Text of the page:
Urs, after recent discussion with Richard about paracompactness, where do matters stand on the page CW-complexes are paracompact Hausdorff spaces? It would be nice to tie up whatever loose ends are still left hanging there.

• recorded the definition

• With Igor Khavkine we finally have a polished version of what is now “Part I” of a theory of variational calculus in a differentially cohesive $\infty$-topos. It’s now called:

Synthetic geometry of differential equations

• Part I. Jets and comonad structure

Abstract:

We give an abstract (synthetic) formulation of the formal theory of partial differential equations (PDEs) in synthetic differential geometry, one that would seamlessly generalize the traditional theory to a range of enhanced contexts, such as super-geometry, higher (stacky) differential geometry, or even a combination of both. A motivation for such a level of generality is the eventual goal of solving the open problem of covariant geometric pre-quantization of locally variational field theories, which may include fermions and (higher) gauge fields.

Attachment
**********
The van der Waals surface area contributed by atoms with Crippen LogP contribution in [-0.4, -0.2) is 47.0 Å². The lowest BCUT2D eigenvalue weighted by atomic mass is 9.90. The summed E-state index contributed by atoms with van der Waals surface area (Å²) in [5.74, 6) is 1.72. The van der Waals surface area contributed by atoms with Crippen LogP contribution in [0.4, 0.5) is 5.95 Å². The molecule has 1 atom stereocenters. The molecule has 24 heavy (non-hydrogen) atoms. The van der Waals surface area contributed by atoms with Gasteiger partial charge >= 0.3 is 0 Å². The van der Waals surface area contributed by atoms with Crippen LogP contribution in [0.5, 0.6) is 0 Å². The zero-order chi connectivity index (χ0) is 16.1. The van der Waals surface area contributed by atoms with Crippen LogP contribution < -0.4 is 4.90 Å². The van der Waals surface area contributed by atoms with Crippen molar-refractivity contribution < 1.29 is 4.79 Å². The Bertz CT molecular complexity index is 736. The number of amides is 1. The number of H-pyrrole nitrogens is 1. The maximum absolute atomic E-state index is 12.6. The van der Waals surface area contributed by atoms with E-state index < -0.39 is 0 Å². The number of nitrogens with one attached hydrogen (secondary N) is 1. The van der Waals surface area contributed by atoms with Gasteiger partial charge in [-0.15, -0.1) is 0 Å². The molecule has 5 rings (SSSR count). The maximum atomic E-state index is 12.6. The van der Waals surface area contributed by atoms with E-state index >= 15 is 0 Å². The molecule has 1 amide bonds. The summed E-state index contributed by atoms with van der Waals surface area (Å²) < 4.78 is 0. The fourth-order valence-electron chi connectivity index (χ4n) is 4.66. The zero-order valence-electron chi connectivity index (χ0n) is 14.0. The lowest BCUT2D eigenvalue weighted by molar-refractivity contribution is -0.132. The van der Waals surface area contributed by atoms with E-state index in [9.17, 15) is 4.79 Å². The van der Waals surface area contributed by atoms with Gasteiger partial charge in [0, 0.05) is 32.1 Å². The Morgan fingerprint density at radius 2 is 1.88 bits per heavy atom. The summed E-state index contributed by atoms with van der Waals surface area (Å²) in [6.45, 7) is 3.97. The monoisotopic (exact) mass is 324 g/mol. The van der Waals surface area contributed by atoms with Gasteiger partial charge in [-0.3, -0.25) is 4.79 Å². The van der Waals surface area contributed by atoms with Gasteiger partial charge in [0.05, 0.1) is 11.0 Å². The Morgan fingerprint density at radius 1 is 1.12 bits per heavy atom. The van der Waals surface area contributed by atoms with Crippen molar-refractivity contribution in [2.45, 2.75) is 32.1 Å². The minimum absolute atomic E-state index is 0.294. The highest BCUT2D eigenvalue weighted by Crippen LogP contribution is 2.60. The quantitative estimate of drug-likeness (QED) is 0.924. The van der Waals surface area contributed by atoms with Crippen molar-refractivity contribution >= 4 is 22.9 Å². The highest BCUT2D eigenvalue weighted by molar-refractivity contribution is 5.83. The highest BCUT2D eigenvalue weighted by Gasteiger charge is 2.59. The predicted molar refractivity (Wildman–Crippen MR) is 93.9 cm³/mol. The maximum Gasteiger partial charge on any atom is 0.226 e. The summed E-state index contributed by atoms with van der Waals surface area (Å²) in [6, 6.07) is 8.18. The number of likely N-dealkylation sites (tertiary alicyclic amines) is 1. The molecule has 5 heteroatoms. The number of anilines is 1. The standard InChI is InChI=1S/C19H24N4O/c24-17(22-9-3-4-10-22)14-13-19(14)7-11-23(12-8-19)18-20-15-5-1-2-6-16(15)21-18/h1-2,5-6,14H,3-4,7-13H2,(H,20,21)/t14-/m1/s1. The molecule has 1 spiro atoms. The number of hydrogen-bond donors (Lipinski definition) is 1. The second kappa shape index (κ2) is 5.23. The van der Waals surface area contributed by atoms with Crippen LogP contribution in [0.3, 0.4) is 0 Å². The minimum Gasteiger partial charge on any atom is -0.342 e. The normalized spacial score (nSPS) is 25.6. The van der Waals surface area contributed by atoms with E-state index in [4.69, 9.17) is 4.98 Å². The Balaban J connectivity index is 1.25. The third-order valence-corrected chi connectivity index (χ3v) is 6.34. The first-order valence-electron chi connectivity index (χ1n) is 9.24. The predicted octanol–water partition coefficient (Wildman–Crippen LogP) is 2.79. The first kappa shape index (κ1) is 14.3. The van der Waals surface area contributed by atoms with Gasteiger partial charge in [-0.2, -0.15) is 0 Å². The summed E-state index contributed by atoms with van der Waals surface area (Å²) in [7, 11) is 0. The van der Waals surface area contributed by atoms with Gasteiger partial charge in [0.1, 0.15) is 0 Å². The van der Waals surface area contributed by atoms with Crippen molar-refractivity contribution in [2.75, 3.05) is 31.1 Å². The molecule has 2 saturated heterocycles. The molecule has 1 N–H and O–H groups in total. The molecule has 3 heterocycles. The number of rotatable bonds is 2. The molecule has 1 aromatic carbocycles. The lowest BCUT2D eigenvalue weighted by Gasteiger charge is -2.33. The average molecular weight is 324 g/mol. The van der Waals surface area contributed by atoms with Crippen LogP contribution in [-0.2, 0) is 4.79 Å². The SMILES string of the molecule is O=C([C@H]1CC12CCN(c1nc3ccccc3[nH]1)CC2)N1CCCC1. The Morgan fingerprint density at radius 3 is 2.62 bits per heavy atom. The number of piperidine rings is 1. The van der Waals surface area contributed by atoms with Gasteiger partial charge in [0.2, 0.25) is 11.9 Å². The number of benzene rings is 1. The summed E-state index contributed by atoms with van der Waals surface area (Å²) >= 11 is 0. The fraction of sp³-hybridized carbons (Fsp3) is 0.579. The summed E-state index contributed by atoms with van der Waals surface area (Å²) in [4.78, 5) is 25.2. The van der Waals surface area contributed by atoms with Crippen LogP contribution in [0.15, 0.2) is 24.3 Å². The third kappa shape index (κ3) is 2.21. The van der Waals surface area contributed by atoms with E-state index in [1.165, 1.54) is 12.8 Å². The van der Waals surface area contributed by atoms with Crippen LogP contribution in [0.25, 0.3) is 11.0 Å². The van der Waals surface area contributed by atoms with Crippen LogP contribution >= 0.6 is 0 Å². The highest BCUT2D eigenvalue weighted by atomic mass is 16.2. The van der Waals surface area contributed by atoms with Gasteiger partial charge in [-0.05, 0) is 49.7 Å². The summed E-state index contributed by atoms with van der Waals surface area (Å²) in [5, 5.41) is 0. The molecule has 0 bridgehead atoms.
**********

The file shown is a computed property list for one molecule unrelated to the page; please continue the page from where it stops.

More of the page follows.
A remarkable observation of Marvan 86 is that the jet bundle construction in ordinary differential geometry has the structure of a comonad, whose (Eilenberg-Moore) category of coalgebras is equivalent to Vinogradov’s category of PDEs. We give a synthetic generalization of the jet bundle construction and exhibit it as the base change comonad along the unit of the “infinitesimal shape” functor, the differential geometric analog of Simpson’s “de Rham shape” operation in algebraic geometry. This comonad structure coincides with Marvan’s on ordinary manifolds. This suggests to consider PDE theory in the more general context of any topos equipped with an “infinitesimal shape” monad (a “differentially cohesive” topos).